Clash of Titans

Clash of Titans

When you think of a clash of titans, what comes to mind? The US and the USSR during the Cold War? Bulls v. Celtics? Hatfields and McCoys? Packers v. Bears? Microsoft v. Apple? Yankees v. Red Sox? Wile E. Coyote v. the Roadrunner? (OK, maybe not that last one so much)

In the first 4 chapters of Exodus, God told Moses to go back to Egypt and lead Israel out of slavery to the Promised Land. Moses was reluctant, coming up with excuse after excuse, and only relented when God sent Aaron to go along as a helper.

So since God commanded Moses to do it and even provided help, this should be pretty smooth, right? Well, not quite. Since the fall in Genesis 3, man has had a propensity for thinking that he can outsmart or overpower God. In no case this far in the biblical record has that been more transparently displayed than in Exodus 5 and following.

When Moses and Aaron come to Pharaoh in Exodus 5:1 and request that he allow the Israelites to go into the wilderness to worship, Pharaoh says, “Who is this ‘LORD’ that I should have to obey him? I’m in charge here!” Like I said, no clearer picture of man’s resistance to God’s authority than coming right out and saying it!

I won’t rehash all the details, because you know the story, but Pharaoh, rather than allowing the people to leave, suggests that they are trying to get out of doing their work and that this would create a problem in Egypt’s economy. (At this time, it’s estimated that there were about 2 million Israelites. Imagine if that many people just dropped out of the workforce for 3 days.) Moreover, he didn’t just say, “No, you can’t go.” He added to their workload by demanding the same production while decreasing their supplies, meaning they had to get their own supplies and still meet production standards.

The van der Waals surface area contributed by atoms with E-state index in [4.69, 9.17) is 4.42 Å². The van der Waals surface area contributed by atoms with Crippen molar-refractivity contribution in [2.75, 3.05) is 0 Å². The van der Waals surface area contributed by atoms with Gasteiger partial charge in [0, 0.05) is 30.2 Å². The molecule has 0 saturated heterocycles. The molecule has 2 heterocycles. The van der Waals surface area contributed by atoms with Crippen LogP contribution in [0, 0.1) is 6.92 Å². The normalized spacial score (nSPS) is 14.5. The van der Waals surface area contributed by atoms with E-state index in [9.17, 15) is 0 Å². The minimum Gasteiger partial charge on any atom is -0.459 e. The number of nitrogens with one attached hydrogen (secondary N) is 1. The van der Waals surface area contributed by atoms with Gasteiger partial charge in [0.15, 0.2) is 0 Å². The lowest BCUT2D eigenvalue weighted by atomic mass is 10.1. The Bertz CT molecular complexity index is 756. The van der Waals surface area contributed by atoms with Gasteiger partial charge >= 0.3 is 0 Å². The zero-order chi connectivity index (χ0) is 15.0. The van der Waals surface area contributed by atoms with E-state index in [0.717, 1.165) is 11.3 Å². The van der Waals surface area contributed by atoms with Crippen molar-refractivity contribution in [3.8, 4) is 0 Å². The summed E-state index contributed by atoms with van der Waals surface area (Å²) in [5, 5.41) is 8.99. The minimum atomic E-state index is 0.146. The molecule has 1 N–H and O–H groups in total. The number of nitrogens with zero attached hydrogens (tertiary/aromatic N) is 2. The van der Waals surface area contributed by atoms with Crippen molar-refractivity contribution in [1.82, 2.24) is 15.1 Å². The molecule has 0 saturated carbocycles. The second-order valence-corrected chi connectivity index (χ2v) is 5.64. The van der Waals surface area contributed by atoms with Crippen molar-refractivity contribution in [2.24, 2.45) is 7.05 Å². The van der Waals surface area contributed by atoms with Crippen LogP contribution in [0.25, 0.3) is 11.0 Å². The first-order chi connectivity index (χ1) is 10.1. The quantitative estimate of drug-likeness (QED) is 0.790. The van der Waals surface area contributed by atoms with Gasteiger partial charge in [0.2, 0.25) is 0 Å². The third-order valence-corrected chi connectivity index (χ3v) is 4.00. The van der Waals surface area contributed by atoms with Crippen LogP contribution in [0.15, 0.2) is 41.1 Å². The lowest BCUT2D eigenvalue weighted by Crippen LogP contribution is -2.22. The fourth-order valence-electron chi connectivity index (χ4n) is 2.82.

The leaders of the Israelites (ie. not Moses and Aaron) approach Pharaoh and ask, “Hey, what gives? Why are you making things harder?” Pharaoh tells them that they are just trying to be lazy by requesting to go into the wilderness to worship. When the leaders come upon Moses and Aaron, they say, “We hope God judges you for what you’ve done to us!”

Imagine how Moses must have felt! “God just told me to do something, I did it, and now everybody is mad at me, and God didn’t even make me successful in what He told me to do!” Have you ever felt like that? You feel like you are doing what you believe God wants from you, but it feels like you’re getting less than nowhere? Was Moses wrong to go to Pharaoh? No, he was doing right (we can debate his attitude at another time). So why was God not allowing him to be successful?

Next week, we’ll see the climax of this clash between Pharaoh and God, but it‘s important to note that obedience to God doesn’t always mean immediate tangible results. In fact, it can sometimes seem like things are going backwards. However, God is in each and every detail.

We know from Romans 9:16-17 that God raised up Pharaoh to power SO THAT He could demonstrate His power. Would His power have been well displayed if Pharaoh had been a pushover? No.  Pharaoh’s resistance only added to the magnificent display of God’s power. You don’t receive glory from defeating a weak opponent, but a clash of titans? Just ask Michael Jordan, Brett Farve, Bill Gates, or the Roadrunner. Overcoming a powerful adversary magnifies the victory! God will always get the victory, but you might have to be patient to see the final outcome.


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